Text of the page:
Objective: To examine the association of a three-tier pharmacy benefit plan with prescription drug spending and utilization, employee health status, and short-term disability (STD) absences in a large financial services corporation.
Methods: Retrospective observational study of approximately 17,000 employees enrolled in the company’s pharmacy benefit plan in anyone year from 2000 to 2004. Pharmacy claims compared before and after the plan implementation at the start of 2003. STD absences also compared each year. A self-report health status measure was compared before and after the plan change for a subset of employees who participated in a health risk appraisal.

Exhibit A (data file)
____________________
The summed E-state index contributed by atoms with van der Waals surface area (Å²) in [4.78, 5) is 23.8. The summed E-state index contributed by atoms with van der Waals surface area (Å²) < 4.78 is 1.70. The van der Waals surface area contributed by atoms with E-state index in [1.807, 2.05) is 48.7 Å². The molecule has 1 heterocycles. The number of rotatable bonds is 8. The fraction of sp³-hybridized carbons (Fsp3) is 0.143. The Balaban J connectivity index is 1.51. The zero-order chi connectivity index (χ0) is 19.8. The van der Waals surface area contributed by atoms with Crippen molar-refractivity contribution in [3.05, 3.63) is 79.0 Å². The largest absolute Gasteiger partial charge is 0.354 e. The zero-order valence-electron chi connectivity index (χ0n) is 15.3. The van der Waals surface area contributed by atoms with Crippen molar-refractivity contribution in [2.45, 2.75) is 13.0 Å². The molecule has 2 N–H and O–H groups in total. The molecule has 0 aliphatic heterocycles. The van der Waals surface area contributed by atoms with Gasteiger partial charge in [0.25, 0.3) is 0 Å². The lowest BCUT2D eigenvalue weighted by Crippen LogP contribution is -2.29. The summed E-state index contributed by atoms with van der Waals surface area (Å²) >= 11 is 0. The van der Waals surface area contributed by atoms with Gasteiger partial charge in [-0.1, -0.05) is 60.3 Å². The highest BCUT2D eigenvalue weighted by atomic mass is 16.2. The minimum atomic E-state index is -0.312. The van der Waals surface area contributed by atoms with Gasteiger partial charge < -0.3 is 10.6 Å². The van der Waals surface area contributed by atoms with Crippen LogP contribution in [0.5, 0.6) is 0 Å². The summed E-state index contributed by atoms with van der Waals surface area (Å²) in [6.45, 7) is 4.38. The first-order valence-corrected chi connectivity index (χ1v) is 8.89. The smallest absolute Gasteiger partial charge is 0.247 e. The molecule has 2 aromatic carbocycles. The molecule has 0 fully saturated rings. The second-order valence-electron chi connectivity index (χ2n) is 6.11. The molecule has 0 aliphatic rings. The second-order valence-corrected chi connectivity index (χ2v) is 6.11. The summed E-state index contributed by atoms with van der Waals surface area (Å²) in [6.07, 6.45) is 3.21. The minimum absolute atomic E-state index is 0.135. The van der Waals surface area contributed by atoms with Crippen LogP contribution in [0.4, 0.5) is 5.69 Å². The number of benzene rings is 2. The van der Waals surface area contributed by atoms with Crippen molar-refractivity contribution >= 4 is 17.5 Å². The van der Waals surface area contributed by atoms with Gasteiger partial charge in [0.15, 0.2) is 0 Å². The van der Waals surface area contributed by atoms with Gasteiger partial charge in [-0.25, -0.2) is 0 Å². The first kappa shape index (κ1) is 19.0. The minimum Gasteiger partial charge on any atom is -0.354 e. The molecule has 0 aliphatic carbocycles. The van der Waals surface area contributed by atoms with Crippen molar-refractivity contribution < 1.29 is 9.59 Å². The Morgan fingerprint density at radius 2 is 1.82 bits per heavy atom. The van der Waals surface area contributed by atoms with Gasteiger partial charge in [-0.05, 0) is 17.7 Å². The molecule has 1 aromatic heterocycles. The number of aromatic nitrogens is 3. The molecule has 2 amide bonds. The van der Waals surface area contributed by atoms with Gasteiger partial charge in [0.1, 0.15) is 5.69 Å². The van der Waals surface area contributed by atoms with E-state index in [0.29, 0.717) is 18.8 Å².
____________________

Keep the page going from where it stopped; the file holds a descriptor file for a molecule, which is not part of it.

Results: After the benefit plan change, a reduction in the number of filed pharmacy claims was observed in five drug categories for acute conditions whereas medications for cardiovascular, antihyperlipidemic, asthma, and diabetes remained unchanged. There was no significant increase in the percentage of employees filing an STD claim or the average duration per STD event. Self-reported health status did not change significantly from 2002 to 2004.
Conclusions: Although the degree of employee cost-sharing for prescription medications increased from 2000 to 2004 and the utilization of some medication categories decreased, there was no observed association with overall employee health status or STD absenteeism during the 5-year study period.